Syrian warplanes pounded opposition strongholds around Damascus and in the north Wednesday as President Bashar al-Assad's forces intensified airstrikes following the failure of a UN-backed ceasefire, activists said.
The Britain-based Syrian Observatory for Human Rights, which gathers reports from a network of activists on the ground, said government jets carried out five strikes in the eastern Ghouta district, a rebel stronghold close to the capital.
36,000 killed since conflict started
Three airstrikes also hit the rebel-held city of Maaret al-Numan, which straddles a key supply route from Damascus to Aleppo and has become a main front in the civil war.
No casualties were reported in Wednesday's strikes, the Observatory said.
However, at least 185 people were killed nationwide in airstrikes and artillery shelling the day before, pushing the total death toll since the conflict began in March 2011 to over 36,000, according to the Observatory's president Rami Abdul-Rahman. At least 47 soldiers were also killed Tuesday, the Observatory said.
Syria's crisis began as a peaceful uprising against Assad's regime inspired by the Arab Spring, but it quickly morphed into a civil war.
International response conflicted
The international community remains at a loss about how to stop the war. A temporary truce timed to coincide with a major Muslim holiday last week failed to take hold as more than 500 people were killed in fighting during the four-day period.
The U.S. and other Western and Arab nations have called on Assad to step down, while Russia, China and Iran continue to back him.
The UN-Arab League envoy to Syria, Lakhdar Brahimi, met Wednesday with China's Foreign Minister Yang Jiechi to solicit Beijing's support for international efforts to stop the bloodshed.
Brahimi said he hoped "China can play an active role in solving the events in Syria."
Yang said that China is willing to work with the international community to make continuous efforts to achieve a "fair, peaceful and appropriate" resolution, according to Xinhua.
'Everyone has fled, you can't live here anymore'
In the past weeks, the regime has intensified airstrikes on rebel positions and strongholds, particularly Maaret al-Numan, a city of 180,000 people that fell to rebel forces on Oct. 10.
A former resident of the city said more than 70 homes have been levelled as a result of air bombardments this week alone.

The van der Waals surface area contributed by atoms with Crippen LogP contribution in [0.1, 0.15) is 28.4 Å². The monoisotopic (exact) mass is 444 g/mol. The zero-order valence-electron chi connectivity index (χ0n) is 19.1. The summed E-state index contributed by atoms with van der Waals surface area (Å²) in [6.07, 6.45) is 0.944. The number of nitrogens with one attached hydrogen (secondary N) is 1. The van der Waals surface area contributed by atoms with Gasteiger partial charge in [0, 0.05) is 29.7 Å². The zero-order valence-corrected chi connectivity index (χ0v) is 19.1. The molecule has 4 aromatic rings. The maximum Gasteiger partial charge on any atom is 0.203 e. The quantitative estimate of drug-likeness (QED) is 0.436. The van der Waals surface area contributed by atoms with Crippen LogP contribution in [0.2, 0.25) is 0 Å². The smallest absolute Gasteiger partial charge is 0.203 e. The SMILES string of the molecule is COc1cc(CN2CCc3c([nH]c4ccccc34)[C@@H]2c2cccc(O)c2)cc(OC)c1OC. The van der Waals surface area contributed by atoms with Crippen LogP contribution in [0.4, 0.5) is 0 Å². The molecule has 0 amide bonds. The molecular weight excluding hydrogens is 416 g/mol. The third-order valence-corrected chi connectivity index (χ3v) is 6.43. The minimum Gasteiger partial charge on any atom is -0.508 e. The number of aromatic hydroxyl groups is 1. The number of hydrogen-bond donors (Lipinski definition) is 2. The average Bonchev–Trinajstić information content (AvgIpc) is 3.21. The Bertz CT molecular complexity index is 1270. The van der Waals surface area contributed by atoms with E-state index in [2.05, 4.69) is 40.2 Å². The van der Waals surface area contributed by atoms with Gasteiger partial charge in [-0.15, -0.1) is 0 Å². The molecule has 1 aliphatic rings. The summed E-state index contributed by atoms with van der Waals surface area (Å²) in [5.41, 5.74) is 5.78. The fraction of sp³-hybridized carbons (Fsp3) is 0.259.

"The Syrian air force doesn't leave the skies. When the warplane goes, the helicopter comes," the resident who identified himself as Ahmad told The Associated Press in a phone interview on Wednesday. He spoke from a nearby village and would only give his first name for fear of reprisals from the regime.
Most of the city's inhabitants have fled due to heavy fighting, Ahmad said.
"Everyone has fled, you can't live here anymore," Ahmad said, adding that rebel groups, including the al-Qaeda inspired Jabhat al-Nusra, had flocked to the area to defend it.
The inability to sustain even a limited truce has raised fears of a prolonged conflict in Syria that could drag in its neighbours such as Turkey, Lebanon and Jordan.
The UN refugee agency said it delivered badly needed humanitarian aid to internally displaced Syrians in the northern cities of Aleppo and Idlib, as well as in Homs in the centre of the country and Hassakeh and Raqqa in the northeast. Speaking in Jordan, UNHCR's regional spokesman Ron Redmond said cooking materials, blankets, mattresses, and sanitary supplies were delivered to almost 3,000 Syrians who fled the fighting in the past weeks and have been left homeless.
Turkey, Syria tensions grow
Turkey's Foreign Minister Ahmet Davutoglu on Tuesday expressed "great sadness" that the holiday ceasefire had failed and said his government was done talking to Assad's regime.
That prompted angry comments from the Syrian government against its former ally.
Syria's Foreign Ministry spokesman, Jihad Makdessi, accused Turkey of having "destructive policies" against Damascus and claimed Davutoglu, was "targeting the security and stability" of Syria.
The spokesman insisted it was the unwillingness of Turkey and Gulf states to cease supporting the rebels that doomed the truce, the state-run SANA news agency reported late Tuesday.
Damascus views the rebels as terrorists and accuses them of being foot soldiers in a foreign plot to destroy Syria.